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Peter O’Toole, the wry, fun-loving star who played the dashing English adventurer and army officer T.E. Lawrence in the 1962 epic masterpiece Lawrence of Arabia for one of his eight best actor Oscar nominations without a win, has died, his agent told BBC News. He was 81.
The actor died Saturday at The Wellington Hospital in London after a long illness, his agent, Steve Kenis, said.
O’Toole announced in July 2012 that he was retiring from acting. “The heart for it has gone out of me: it won’t come back,” he said. He did, however, return with announced parts in Katherine of Alexandria and Mary, two films yet to be released.
During a career that spanned nearly six decades, the son of an Irish father and Scottish mother also received Oscar noms for his turns in Becket (1964), The Lion in Winter (1968), Goodbye, Mr. Chips (1969), The Ruling Class (1972), The Stunt Man (1980), My Favorite Year (1982) and Venus (2006). No one else has ever earned as many acting noms without a win.
O’Toole did receive an honorary award from the Academy of Motion Picture Arts and Sciences in 2003 after first refusing the honor, saying he would like to “win the lovely bugger outright.”
However, O’Toole’s felicitous performances in Lawrence of Arabia and Becket earned him the British equivalent of the Academy Award as best actor. Lawrence notwithstanding, some think his work as the eccentric King Henry II in Becket opposite Richard Burton was his finest film performance.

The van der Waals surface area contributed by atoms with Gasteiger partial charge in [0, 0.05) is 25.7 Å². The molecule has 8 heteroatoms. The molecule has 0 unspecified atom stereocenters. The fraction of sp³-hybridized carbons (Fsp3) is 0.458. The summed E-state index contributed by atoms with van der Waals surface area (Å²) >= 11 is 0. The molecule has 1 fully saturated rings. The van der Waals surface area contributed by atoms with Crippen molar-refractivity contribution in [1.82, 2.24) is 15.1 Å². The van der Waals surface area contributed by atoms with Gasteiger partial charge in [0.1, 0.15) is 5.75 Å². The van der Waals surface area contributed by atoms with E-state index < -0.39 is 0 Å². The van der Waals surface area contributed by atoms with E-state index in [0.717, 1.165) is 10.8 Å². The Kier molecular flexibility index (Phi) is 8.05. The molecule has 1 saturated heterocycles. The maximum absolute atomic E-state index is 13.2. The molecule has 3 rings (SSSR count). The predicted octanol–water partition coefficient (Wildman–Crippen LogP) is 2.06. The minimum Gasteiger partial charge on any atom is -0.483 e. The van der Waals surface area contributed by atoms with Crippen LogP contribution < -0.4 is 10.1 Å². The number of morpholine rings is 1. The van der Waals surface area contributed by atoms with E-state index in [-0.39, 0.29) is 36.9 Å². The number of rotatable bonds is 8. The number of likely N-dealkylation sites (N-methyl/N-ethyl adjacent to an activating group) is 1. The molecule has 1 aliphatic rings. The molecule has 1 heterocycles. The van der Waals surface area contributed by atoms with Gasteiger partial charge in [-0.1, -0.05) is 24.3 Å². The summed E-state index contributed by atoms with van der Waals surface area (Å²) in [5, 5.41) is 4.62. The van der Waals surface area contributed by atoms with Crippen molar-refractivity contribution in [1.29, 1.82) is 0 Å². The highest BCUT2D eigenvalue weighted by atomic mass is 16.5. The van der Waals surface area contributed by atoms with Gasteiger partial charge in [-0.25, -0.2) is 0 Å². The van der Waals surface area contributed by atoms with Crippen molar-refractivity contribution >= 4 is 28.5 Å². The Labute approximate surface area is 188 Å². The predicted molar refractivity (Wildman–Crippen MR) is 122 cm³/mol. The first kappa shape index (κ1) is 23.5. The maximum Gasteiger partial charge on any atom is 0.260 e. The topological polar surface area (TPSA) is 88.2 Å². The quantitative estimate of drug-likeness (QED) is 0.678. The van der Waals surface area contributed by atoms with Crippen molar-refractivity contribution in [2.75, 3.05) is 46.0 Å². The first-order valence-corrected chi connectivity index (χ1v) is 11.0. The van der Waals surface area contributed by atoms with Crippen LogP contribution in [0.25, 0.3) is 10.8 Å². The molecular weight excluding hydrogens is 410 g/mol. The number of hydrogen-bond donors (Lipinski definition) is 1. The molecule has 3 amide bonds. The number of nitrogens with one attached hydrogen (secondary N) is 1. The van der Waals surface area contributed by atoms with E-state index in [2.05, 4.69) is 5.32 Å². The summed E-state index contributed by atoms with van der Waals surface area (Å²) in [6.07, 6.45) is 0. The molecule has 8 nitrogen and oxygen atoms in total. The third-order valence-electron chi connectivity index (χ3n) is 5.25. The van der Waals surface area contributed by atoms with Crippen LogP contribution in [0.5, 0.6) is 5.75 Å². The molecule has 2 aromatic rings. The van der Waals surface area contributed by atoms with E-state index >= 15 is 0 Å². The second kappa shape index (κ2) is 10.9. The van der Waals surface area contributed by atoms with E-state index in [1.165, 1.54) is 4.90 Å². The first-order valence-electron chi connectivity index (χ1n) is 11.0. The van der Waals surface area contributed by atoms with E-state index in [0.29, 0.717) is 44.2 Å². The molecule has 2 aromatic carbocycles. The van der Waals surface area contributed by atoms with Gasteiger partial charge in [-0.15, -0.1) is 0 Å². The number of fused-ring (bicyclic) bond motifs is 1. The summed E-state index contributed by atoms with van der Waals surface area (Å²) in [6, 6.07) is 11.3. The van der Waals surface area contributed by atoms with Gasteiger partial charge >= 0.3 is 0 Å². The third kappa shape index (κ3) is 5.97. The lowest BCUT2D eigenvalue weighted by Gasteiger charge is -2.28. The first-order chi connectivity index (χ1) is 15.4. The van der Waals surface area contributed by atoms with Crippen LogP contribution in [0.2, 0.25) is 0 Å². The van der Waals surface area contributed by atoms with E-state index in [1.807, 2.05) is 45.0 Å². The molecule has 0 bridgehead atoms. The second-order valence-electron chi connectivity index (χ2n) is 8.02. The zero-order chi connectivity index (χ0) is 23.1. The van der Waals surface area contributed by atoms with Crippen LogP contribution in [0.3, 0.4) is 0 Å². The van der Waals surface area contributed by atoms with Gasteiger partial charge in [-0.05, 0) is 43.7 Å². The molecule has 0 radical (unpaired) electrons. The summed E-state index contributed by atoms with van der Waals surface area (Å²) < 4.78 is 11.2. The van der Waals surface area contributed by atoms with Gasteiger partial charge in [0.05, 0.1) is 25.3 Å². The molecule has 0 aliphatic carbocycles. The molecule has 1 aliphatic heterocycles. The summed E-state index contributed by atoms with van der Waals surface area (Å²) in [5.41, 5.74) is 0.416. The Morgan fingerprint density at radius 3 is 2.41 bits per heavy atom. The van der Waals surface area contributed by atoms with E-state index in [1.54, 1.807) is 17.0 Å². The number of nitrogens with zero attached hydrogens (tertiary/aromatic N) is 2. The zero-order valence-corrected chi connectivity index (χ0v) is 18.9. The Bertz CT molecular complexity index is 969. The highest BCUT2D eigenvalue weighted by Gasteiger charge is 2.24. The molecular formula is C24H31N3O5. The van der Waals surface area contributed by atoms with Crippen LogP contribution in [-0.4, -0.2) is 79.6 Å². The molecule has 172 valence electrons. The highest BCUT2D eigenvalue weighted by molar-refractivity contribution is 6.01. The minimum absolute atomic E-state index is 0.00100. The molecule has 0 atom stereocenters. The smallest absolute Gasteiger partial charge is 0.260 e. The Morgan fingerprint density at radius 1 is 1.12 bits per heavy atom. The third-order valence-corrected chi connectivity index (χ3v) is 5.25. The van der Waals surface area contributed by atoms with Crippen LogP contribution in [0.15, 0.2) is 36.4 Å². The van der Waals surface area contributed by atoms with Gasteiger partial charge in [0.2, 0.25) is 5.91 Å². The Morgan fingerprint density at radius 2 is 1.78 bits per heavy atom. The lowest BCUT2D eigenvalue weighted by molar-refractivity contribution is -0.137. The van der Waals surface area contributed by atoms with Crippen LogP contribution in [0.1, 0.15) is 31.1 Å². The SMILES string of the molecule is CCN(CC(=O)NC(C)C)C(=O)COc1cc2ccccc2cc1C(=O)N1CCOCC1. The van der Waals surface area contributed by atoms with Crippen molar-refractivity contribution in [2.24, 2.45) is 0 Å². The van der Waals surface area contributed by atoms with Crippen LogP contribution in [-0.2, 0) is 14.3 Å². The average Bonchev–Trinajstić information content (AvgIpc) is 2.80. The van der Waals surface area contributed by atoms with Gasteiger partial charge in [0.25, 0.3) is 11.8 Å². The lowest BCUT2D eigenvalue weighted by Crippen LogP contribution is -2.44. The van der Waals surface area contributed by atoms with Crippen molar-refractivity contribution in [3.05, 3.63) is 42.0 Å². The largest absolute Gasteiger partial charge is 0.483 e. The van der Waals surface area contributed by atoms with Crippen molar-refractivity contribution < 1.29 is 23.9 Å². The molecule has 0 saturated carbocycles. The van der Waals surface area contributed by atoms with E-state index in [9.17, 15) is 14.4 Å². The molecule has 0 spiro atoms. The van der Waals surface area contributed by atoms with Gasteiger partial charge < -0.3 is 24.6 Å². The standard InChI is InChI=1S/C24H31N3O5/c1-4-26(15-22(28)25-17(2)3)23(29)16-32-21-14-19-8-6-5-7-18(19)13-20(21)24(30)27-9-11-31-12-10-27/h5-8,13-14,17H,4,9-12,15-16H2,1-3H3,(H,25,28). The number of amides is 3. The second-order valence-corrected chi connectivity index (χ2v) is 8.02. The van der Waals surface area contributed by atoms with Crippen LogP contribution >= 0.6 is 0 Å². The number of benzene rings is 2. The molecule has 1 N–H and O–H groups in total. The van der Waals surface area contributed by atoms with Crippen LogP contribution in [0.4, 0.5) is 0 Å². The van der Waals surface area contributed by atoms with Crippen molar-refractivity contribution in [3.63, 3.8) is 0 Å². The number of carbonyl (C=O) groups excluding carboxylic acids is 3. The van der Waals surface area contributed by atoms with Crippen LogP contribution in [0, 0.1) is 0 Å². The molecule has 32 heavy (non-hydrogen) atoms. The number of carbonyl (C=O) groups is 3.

O’Toole’s roles were vastly diverse, comedic and dramatic. His résumé also includes Lord Jim (1965), What’s New Pussycat? (1965), The Bible: In the Beginning (1966), How to Steal a Million (1966), The Night of the Generals (1967), Man of La Mancha (1972), Caligula (1979), Creator (1985) and the 1981 TV miniseries Masada, for which he was nominated for an Emmy Award.
His career catapulted in 1960 when director David Lean cast him in the lead role in the majestic Lawrence of Arabia. O’Toole, who lost 28 pounds, broke an ankle, dislocated his back and cracked his skull during the two-year production that filmed in Jordan, Spain, Morocco and elsewhere, became an international star known as much for his desert-sated blond hair and piercing blue eyes as for his luminous performance.
“Lawrence was the seminal film of my youth,” TriStar Productions chairman Tom Rothman recently told The Hollywood Reporter. “Twenty-five years later, I had the surreal thrill of working on the restoration at Columbia and being at an intimate screening with Lean, O’Toole and [co-star Omar] Sharif. When the lights came up, O’Toole turned to Sharif and said, ‘My, we were pretty, weren’t we?’ ”
Filmed in Super Panavision 70 cinematography, Lawrence of Arabia was nominated for 10 Oscars and captured seven, including one for best picture (at 222 minutes, it is the longest film to ever win the top Academy Award). In the best actor race, O’Toole lost out to Gregory Peck in To Kill a Mockingbird.
In addition, his stage credits were vast and auspicious, including lauded performances in Man and Superman, Waiting for Godot, Macbeth and Pygmalion.
With his career at a peak with heady performances during the 1970s and early ‘80s, O’Toole’s career floundered as a result of personal problems, including a battle with alcohol. In 1975, he was diagnosed with an abdominal malignancy and told he was going to die. Only 43 at the time, he rebounded.